CLEVELAND -- The Cleveland Cavaliers couldn't do much of anything on either end of the floor and were blown out by the Detroit Pistons 115-92 at Quicken Loans Arena on Monday night.
This one was over early and got uglier as the night progressed. The Pistons (14-16) led by 10 after the first quarter, by 18 at halftime and by 25 heading into the fourth quarter.
It was the Cavs' worst home loss this season by 12 points, topping the Miami Heat's 11-point victory in Cleveland Nov. 27. It's also the Cavs' third 20-point loss this season (Nov. 13 at Minnesota, No. 23 at San Antonio).
The exclamation point Monday night came in the form of two thunderous Andre Drummond dunks to close out the third quarter, garnering some boos from the home crowd. It was that kind of night for the Cavs (10-17): bad news followed by more bad news.
"Our sense of urgency the last two ball games has been nonexistent," coach Mike Brown said. "Our grittiness, our sense of urgency, defensively, has not been there. Even some of the games we've won -- Milwaukee, I don't think it was there; we just outscored them. Portland, it wasn't really there, because of the way they beat us up on the glass. And I'm not sure why, right now, why we're playing like that defensively."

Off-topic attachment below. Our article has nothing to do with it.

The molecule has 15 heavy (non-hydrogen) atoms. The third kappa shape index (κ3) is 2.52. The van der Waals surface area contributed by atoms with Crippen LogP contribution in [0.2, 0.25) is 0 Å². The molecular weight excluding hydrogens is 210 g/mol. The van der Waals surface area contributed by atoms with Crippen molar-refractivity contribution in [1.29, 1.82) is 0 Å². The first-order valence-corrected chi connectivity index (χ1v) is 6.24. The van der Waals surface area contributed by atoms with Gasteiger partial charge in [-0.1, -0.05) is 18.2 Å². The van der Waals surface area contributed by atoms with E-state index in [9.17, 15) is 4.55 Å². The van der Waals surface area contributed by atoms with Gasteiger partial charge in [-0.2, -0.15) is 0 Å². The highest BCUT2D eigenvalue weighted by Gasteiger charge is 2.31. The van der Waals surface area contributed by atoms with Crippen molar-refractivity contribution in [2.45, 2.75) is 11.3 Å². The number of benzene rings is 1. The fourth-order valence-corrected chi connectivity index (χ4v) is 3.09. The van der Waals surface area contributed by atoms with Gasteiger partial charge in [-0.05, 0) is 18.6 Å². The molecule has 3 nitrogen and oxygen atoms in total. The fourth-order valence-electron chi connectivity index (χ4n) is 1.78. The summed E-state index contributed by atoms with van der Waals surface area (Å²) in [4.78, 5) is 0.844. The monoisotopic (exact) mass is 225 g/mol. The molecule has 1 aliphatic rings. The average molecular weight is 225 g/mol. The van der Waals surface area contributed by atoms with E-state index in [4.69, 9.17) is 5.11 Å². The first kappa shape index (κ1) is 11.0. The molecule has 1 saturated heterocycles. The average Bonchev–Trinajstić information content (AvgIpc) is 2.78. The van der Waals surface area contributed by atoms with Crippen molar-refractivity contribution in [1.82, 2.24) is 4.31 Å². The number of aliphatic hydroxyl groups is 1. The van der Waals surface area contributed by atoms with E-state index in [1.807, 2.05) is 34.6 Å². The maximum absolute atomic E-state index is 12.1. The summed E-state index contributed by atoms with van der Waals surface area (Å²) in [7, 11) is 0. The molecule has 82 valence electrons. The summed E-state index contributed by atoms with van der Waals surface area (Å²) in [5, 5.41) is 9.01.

Facing a formidable Pistons front court of Drummond, forwards Greg Monroe and Josh Smith, and guards Brandon Jennings and Kentavious Caldwell-Pope, who routinely drove into the lane at will, the Cavs were gashed inside, allowing 30 points in the paint in the first half and 58 for the game. Smith had 20 points heading into halftime, his season high for any half this season. He finished with 25.
Led by Smith and Brandon Jennings' 21 points and 13 assists, the Pistons had seven players reach double figures in scoring. As a team, they shot 48 percent from the field and were 10-of-24 (41 percent) from 3-point range.
Forward Tristan Thompson (17 points, six rebounds) said the Cavaliers didn't follow Brown's game plan on defense, which was to be physical in the lane.
"Coach told us what we needed to do. When you don't do what Coach says or the way that he feels is the way to win, we're gonna get our butt handed to us," Thompson said, who also agreed with Brown that the sense of urgency has been lacking recently.
There weren't many positive offensive numbers in the Cavs' box score, either.
The Cavaliers shot 38 percent from the field as a team but just 27 percent in the first half. They attempted 28 3-pointers and hit only eight of them (28 percent). Center Andrew Bynum was 0-for-11 from the floor for zero points in 22 minutes. Bynum, guard C.J. Miles, forward Earl Clark and guard Jarrett Jack combined to shoot 4-for-36 for the game.
"The one thing we didn't do was we didn't attack the rim," Brown said. "We settled. Even when we missed shots, we still settled. That part is disturbing."
Kyrie Irving, Matthew Dellavedova and Thompson were the lone bright spots Monday night. Irving had nearly half of the Cavs' first-half points (19) but finished with only 21 to go along with seven assists. Dellavedova scored the Cavs' first five points of the second quarter to keep the game within reach for a bit longer. He ended up with 10 points and six assists. Aside from Irving and Dellavedova, the Cavs were 5-of-35 shooting in the first half.
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